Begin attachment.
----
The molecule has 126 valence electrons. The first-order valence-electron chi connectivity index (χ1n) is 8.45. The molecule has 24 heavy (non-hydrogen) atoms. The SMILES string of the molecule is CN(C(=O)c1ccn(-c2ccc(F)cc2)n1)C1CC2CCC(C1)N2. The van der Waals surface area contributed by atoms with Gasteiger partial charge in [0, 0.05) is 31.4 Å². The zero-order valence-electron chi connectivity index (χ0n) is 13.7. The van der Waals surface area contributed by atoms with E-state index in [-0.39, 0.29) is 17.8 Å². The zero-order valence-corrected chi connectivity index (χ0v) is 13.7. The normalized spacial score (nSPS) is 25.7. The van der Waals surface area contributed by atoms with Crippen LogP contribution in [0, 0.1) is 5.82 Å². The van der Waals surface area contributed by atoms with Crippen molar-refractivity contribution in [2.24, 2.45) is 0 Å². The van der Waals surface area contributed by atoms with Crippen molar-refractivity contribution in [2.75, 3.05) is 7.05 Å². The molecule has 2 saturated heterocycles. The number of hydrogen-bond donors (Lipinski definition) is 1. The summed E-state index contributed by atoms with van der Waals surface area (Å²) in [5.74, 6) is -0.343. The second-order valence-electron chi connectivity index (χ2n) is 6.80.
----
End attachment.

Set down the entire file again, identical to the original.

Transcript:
The molecule has 126 valence electrons. The first-order valence-electron chi connectivity index (χ1n) is 8.45. The molecule has 24 heavy (non-hydrogen) atoms. The SMILES string of the molecule is CN(C(=O)c1ccn(-c2ccc(F)cc2)n1)C1CC2CCC(C1)N2. The van der Waals surface area contributed by atoms with Gasteiger partial charge in [0, 0.05) is 31.4 Å². The zero-order valence-electron chi connectivity index (χ0n) is 13.7. The van der Waals surface area contributed by atoms with E-state index in [-0.39, 0.29) is 17.8 Å². The zero-order valence-corrected chi connectivity index (χ0v) is 13.7. The normalized spacial score (nSPS) is 25.7. The van der Waals surface area contributed by atoms with Crippen LogP contribution in [0, 0.1) is 5.82 Å². The van der Waals surface area contributed by atoms with Crippen molar-refractivity contribution in [2.24, 2.45) is 0 Å². The van der Waals surface area contributed by atoms with Crippen molar-refractivity contribution in [2.75, 3.05) is 7.05 Å². The molecule has 2 saturated heterocycles. The number of hydrogen-bond donors (Lipinski definition) is 1. The summed E-state index contributed by atoms with van der Waals surface area (Å²) in [5.74, 6) is -0.343. The second-order valence-electron chi connectivity index (χ2n) is 6.80.